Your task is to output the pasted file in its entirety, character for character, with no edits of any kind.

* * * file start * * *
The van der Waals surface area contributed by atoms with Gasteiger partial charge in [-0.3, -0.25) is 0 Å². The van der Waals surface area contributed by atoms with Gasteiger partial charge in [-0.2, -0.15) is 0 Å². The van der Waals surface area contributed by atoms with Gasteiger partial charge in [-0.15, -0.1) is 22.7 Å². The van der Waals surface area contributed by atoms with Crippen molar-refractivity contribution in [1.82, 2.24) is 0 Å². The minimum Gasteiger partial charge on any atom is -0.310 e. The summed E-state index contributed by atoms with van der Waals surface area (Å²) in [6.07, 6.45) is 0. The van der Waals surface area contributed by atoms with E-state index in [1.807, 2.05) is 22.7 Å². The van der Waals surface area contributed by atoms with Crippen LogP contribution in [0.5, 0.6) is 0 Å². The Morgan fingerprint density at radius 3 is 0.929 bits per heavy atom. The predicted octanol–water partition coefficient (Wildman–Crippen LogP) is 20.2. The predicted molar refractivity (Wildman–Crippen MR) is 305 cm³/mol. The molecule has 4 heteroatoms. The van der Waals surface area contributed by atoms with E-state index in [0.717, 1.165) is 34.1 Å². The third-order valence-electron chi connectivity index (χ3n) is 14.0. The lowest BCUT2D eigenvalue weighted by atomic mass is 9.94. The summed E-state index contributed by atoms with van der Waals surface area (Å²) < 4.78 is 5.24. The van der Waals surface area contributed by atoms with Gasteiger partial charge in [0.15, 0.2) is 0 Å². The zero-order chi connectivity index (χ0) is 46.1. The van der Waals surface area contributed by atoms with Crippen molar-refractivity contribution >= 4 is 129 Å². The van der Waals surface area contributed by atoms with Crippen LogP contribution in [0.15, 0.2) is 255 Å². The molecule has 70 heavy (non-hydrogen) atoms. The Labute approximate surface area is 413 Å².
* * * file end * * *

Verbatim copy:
The van der Waals surface area contributed by atoms with Gasteiger partial charge in [-0.3, -0.25) is 0 Å². The van der Waals surface area contributed by atoms with Gasteiger partial charge in [-0.2, -0.15) is 0 Å². The van der Waals surface area contributed by atoms with Gasteiger partial charge in [-0.15, -0.1) is 22.7 Å². The van der Waals surface area contributed by atoms with Crippen molar-refractivity contribution in [1.82, 2.24) is 0 Å². The minimum Gasteiger partial charge on any atom is -0.310 e. The summed E-state index contributed by atoms with van der Waals surface area (Å²) in [6.07, 6.45) is 0. The van der Waals surface area contributed by atoms with E-state index in [1.807, 2.05) is 22.7 Å². The van der Waals surface area contributed by atoms with Crippen LogP contribution in [0.5, 0.6) is 0 Å². The Morgan fingerprint density at radius 3 is 0.929 bits per heavy atom. The predicted octanol–water partition coefficient (Wildman–Crippen LogP) is 20.2. The predicted molar refractivity (Wildman–Crippen MR) is 305 cm³/mol. The molecule has 4 heteroatoms. The van der Waals surface area contributed by atoms with E-state index in [0.717, 1.165) is 34.1 Å². The third-order valence-electron chi connectivity index (χ3n) is 14.0. The lowest BCUT2D eigenvalue weighted by atomic mass is 9.94. The summed E-state index contributed by atoms with van der Waals surface area (Å²) < 4.78 is 5.24. The van der Waals surface area contributed by atoms with Gasteiger partial charge in [0.15, 0.2) is 0 Å². The zero-order chi connectivity index (χ0) is 46.1. The van der Waals surface area contributed by atoms with Crippen molar-refractivity contribution >= 4 is 129 Å². The van der Waals surface area contributed by atoms with Crippen LogP contribution in [0.15, 0.2) is 255 Å². The molecule has 70 heavy (non-hydrogen) atoms. The Labute approximate surface area is 413 Å².